Remember, this is just a deposition. Whether that testimony ever makes it in front of a jury, and whether they determine that there has been copyright infringement is still in the future. For now, though, the lesson of the case for the “Doc” is very un-blurred. Before you give a deposition, know your lines, and before you go into the studio, try to be clear. Oh, and try not to throw your friends under the litigation bus if you can by being truthful and cooperative.

Until next time,

The Doc

— Lawrence A. Husick, Esq.

Ask Dr. Copyright …

Friday, August 29th, 2014

copyright question Dear Doc:

What do an elephant, a monkey, and the United States Federal Government have in common?


The Riddler

Dear Riddler:

The answer to your query is: none of them can own copyrights! (Bet you didn’t see that one coming! BIFF! POW! BAM!!)

Under federal copyright law (17 U.S.C. ¬ß101 et seq.) works created by the federal government cannot be protected by copyright law – the taxpayers paid for it, so we all get the right to use it. For entirely other reasons, non-human animals cannot be authors, and there is no copyright for what they create – it’s also in the public domain. Now, I know what you’re thinking…if corporations can be authors under federal law, and can author works in which they own copyright, what sense does it make to say that highly intelligent, not to mention cute elephants that paint wonderful watercolors, and monkeys who are photographers can’t be legal authors? Besides, how do we KNOW that monkeys don’t have copyrights?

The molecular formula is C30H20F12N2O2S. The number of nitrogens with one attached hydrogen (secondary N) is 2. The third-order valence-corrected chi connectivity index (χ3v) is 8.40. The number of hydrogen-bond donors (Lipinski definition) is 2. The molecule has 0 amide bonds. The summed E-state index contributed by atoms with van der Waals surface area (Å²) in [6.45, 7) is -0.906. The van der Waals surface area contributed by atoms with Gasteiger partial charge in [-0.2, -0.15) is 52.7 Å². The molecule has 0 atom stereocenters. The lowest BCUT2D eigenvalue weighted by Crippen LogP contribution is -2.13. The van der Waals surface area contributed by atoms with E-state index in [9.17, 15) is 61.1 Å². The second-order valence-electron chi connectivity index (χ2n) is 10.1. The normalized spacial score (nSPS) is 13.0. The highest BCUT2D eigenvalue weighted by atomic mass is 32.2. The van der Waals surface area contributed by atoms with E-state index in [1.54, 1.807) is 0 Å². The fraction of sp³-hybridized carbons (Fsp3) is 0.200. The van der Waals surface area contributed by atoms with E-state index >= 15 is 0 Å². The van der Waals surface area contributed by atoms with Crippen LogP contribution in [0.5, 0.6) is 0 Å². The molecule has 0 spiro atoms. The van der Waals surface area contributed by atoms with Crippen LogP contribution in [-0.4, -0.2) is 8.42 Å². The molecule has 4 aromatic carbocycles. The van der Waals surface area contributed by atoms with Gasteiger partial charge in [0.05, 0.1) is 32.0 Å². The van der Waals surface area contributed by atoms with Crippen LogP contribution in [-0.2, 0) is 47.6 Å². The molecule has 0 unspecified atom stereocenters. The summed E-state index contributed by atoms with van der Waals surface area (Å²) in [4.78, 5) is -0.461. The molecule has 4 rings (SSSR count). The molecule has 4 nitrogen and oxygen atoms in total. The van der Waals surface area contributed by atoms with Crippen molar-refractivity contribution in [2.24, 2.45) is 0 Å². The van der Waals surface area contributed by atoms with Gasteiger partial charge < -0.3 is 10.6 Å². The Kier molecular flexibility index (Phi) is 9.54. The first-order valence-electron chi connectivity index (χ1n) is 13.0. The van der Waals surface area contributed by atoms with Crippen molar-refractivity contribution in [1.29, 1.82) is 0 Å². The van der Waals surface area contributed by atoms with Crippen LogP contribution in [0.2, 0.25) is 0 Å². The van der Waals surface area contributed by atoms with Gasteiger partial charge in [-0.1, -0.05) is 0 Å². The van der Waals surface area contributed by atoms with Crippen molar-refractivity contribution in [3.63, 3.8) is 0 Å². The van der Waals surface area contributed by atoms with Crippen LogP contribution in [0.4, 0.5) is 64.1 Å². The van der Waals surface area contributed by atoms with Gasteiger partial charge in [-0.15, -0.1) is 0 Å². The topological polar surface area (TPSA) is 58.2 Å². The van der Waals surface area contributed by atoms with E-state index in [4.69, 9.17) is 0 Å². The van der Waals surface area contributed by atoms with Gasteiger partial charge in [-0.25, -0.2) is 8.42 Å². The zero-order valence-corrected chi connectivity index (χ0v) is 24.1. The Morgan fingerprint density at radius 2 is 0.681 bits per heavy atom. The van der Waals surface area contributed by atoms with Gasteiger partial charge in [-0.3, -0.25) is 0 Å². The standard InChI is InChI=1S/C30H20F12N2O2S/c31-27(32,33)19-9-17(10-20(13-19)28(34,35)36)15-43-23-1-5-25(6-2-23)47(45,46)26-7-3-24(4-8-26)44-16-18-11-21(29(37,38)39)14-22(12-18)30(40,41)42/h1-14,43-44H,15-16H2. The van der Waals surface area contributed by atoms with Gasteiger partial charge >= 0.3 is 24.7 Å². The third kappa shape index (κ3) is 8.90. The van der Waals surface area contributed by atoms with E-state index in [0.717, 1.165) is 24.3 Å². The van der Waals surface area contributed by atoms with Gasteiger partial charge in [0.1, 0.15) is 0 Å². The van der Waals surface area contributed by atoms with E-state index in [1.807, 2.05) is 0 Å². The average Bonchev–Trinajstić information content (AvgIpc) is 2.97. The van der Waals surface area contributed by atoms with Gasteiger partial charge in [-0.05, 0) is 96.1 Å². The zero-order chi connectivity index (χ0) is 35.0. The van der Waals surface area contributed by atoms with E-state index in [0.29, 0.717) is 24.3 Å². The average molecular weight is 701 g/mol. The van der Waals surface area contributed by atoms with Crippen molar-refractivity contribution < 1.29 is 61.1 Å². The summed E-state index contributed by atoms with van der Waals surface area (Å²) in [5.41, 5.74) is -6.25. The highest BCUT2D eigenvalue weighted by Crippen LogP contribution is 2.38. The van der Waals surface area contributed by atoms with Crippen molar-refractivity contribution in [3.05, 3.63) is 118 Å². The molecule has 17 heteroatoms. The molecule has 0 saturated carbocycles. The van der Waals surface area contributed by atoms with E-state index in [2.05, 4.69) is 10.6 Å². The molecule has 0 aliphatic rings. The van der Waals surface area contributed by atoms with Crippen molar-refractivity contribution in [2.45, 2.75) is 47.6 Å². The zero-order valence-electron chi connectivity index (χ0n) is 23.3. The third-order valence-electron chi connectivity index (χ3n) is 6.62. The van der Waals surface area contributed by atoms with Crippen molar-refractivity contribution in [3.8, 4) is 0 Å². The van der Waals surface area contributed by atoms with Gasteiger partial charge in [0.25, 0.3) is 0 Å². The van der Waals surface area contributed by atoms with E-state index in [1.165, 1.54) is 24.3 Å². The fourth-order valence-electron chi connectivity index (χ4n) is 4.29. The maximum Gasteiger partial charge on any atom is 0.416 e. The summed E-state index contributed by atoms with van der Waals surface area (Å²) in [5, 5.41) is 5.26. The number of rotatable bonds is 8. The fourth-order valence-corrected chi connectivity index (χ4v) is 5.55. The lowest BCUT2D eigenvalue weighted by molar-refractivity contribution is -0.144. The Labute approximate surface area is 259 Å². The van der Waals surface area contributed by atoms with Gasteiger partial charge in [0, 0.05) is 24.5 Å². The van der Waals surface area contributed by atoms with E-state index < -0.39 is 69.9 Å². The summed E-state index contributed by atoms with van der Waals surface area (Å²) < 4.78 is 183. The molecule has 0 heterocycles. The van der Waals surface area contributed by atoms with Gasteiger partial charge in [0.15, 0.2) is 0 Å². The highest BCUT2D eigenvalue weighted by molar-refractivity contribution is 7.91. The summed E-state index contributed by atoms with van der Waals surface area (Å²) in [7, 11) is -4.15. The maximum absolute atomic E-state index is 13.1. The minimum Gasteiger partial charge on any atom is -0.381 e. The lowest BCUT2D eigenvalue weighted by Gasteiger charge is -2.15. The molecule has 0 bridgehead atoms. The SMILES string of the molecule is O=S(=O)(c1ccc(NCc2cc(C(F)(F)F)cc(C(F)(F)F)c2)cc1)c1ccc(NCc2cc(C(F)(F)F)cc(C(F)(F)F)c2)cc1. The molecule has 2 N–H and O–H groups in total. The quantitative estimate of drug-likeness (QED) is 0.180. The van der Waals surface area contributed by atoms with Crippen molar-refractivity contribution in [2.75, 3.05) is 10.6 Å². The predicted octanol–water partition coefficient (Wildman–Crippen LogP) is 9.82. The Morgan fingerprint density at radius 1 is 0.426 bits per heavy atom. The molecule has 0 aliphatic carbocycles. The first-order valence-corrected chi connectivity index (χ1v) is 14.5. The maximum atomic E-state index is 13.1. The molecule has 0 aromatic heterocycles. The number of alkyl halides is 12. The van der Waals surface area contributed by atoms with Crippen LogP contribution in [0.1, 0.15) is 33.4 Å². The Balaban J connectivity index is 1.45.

Well “Rid”, in 2011, photographer David Slater had his camera taken by a very self-aware monkey in Indonesia. The monkey snapped a “selfie” which later made its way into the web site Wikimedia Commons. Here’s the photo in question:

When Mr. Slater wrote to Wikimedia, demanding that it remove the photo, their response was, in effect, “monkeys don’t have copyrights, so the photo is in the public domain, and we don’t care that it was your camera.” That may sound harsh, but the United States Copyright Office, in a recently-published proposed guideline said the same thing:

The Office will not register works produced by nature, animals, or plants. Likewise, the Office cannot register a work purportedly created by divine or supernatural beings, although the Office may register a work where the application or the deposit copy(ies) state that the work was inspired by a divine spirit. Examples: A photograph taken by a monkey. A mural painted by an elephant….

It turns out that the legal justification for this policy is, “The copyright law only protects “the fruits of intellectual labor” that “are founded in the creative powers of the mind.” (ZAP!) – So…it turns out that the reasoning IS the same! When was the last time that you thought that there was even a shred of “creative powers of the mind” in the government?

It may yet turn out that animals (at least smart ones like dolphins) have “creative powers of the mind”. That would certainly make a monkey out of the guys at the Copyright Office.

As Douglas Adams wrote in “A Hitchhiker’s Guide to the Galaxy,”